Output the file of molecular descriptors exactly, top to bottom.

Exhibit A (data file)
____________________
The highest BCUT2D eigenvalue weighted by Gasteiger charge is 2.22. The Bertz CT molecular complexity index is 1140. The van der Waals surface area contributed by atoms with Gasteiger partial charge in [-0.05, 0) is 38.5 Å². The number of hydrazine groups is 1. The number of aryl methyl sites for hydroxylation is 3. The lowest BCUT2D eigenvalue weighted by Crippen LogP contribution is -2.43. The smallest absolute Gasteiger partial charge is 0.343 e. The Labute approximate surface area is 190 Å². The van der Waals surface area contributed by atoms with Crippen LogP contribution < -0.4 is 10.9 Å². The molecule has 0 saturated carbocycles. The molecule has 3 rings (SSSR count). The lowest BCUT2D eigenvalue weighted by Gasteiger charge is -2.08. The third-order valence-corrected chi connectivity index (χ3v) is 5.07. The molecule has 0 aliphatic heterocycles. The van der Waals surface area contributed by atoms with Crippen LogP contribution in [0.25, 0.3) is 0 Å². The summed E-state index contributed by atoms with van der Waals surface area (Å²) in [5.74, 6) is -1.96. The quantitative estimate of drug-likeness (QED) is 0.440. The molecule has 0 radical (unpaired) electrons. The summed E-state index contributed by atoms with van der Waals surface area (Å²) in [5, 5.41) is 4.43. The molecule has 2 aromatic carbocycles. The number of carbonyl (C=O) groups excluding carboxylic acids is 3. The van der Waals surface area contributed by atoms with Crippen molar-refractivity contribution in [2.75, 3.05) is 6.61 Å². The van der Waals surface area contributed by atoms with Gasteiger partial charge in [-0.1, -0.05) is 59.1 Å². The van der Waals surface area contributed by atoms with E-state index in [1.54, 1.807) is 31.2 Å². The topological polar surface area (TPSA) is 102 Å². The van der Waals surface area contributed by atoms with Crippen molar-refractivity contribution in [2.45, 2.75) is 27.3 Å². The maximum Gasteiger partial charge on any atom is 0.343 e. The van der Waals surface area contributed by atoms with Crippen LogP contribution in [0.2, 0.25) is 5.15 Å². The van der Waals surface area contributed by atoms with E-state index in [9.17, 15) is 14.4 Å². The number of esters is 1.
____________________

The highest BCUT2D eigenvalue weighted by Gasteiger charge is 2.22. The Bertz CT molecular complexity index is 1140. The van der Waals surface area contributed by atoms with Gasteiger partial charge in [-0.05, 0) is 38.5 Å². The number of hydrazine groups is 1. The number of aryl methyl sites for hydroxylation is 3. The lowest BCUT2D eigenvalue weighted by Crippen LogP contribution is -2.43. The smallest absolute Gasteiger partial charge is 0.343 e. The Labute approximate surface area is 190 Å². The van der Waals surface area contributed by atoms with Crippen LogP contribution < -0.4 is 10.9 Å². The molecule has 0 saturated carbocycles. The molecule has 3 rings (SSSR count). The lowest BCUT2D eigenvalue weighted by Gasteiger charge is -2.08. The third-order valence-corrected chi connectivity index (χ3v) is 5.07. The molecule has 0 aliphatic heterocycles. The van der Waals surface area contributed by atoms with Crippen LogP contribution in [0.25, 0.3) is 0 Å². The summed E-state index contributed by atoms with van der Waals surface area (Å²) in [5.74, 6) is -1.96. The quantitative estimate of drug-likeness (QED) is 0.440. The molecule has 0 radical (unpaired) electrons. The summed E-state index contributed by atoms with van der Waals surface area (Å²) in [5, 5.41) is 4.43. The molecule has 2 aromatic carbocycles. The number of carbonyl (C=O) groups excluding carboxylic acids is 3. The van der Waals surface area contributed by atoms with Crippen molar-refractivity contribution in [2.75, 3.05) is 6.61 Å². The van der Waals surface area contributed by atoms with Gasteiger partial charge in [-0.1, -0.05) is 59.1 Å². The van der Waals surface area contributed by atoms with E-state index in [1.54, 1.807) is 31.2 Å². The topological polar surface area (TPSA) is 102 Å². The van der Waals surface area contributed by atoms with Crippen molar-refractivity contribution in [2.45, 2.75) is 27.3 Å². The maximum Gasteiger partial charge on any atom is 0.343 e. The van der Waals surface area contributed by atoms with Crippen LogP contribution in [0.2, 0.25) is 5.15 Å². The van der Waals surface area contributed by atoms with E-state index in [9.17, 15) is 14.4 Å². The number of esters is 1.